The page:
"I am a symmetrical man, almost to a fault," Frank Sinatra once said. It is a peculiar statement, because Sinatra is precisely asymmetrical. How to reconcile the enchanting crooner and the explosive bully? What to make of the smooth tones of his voice and the rough edges of his persona? To find the true correspondence between the public and the private Sinatra, the artist and the man, is no easy task. John Lahr, drama critic for The New Yorker and one of the finest writers on the performing arts working today, has done just this in Sinatra: The Artist and the Man
Lahr traces the trajectory of the "solitary latchkey kid" from Hoboken, New Jersey, into the stratosphere of fame. Sinatra kept company with presidents and mobsters; he kept up the front of a happy family life for as long as he could and then took up with the most desired women in the world--Ava Gardner, Lauren Bacall, Anita Ekberg, Marilyn Monroe, and many, many more. He led a life of manic gregariousness, yet spoke to the romance and loneliness of the "wee small hours of the morning." He desperately needed to exist within the gaze of the audience but at the same time would express aloofness toward his fans, saying he was happiest "when I'm onstage all by myself with an orchestra and nobody to bug me."
Sinatra: The Artist and the Man also examines the miracle of Sinatra's return--much of what is marvelous about Sinatra today is that we know who he is at all, so far did he fall in the late forties. Sinatra came back with a vengeance as Angelo Maggio in From Here to Eternity, a heartfelt and brilliantly comic performance that won him an Academy Award. At the same time, he reclaimed control of the recording studio and, with the help of an ingenious arranger named Nelson Riddle, perfected the swinging sound of his mature years. Sinatra then proceeded to build a media empire that has been the standard by which all other stars have measured their success. The artist and the man: Sinatra epitomized control and he raged uncontrollably, destroying friendships, love affairs, and a plate-glass window or two; he won fans around the world across three generations, created an unparalleled body of recorded work, and almost single-handedly invented the postwar American swagger and "the image," Lahr writes, "of perfect individualism."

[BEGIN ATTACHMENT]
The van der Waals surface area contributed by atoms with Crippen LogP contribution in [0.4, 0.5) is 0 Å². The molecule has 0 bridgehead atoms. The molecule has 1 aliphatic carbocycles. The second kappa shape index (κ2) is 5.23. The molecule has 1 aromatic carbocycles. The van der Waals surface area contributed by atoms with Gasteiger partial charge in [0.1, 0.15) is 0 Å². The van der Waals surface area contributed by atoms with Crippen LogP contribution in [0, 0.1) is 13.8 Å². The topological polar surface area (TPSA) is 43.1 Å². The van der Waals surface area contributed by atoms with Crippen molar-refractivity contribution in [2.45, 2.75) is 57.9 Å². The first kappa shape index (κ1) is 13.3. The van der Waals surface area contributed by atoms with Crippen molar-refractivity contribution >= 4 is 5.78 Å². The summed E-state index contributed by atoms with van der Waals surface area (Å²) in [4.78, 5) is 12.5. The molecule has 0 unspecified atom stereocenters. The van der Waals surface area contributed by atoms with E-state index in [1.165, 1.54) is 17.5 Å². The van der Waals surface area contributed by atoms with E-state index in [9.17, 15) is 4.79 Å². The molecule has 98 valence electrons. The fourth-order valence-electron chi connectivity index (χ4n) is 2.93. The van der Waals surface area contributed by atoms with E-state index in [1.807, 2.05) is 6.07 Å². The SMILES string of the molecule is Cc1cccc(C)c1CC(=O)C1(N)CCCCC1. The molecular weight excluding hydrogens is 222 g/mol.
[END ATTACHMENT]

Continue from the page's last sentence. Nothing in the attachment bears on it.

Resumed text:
Sinatra's life and art happen to be extremely well documented in photographs--from Weegee's hilarious pictures of bobby-soxer hysteria at New York's Paramount Theatre to William Read Woodfield's definitive and rare "Chairman of the Board" images. Sinatra: The Artist and the Man collects one hundred of the best photographs ever taken of Sinatra (some never before published)--representing his film work, the special intensity of his recording sessions, and the many swinging nights of this complex and fascinating man.
|Publisher:||Random House Publishing Group|
|Product dimensions:||9.13(w) x 10.26(h) x 0.87(d)|
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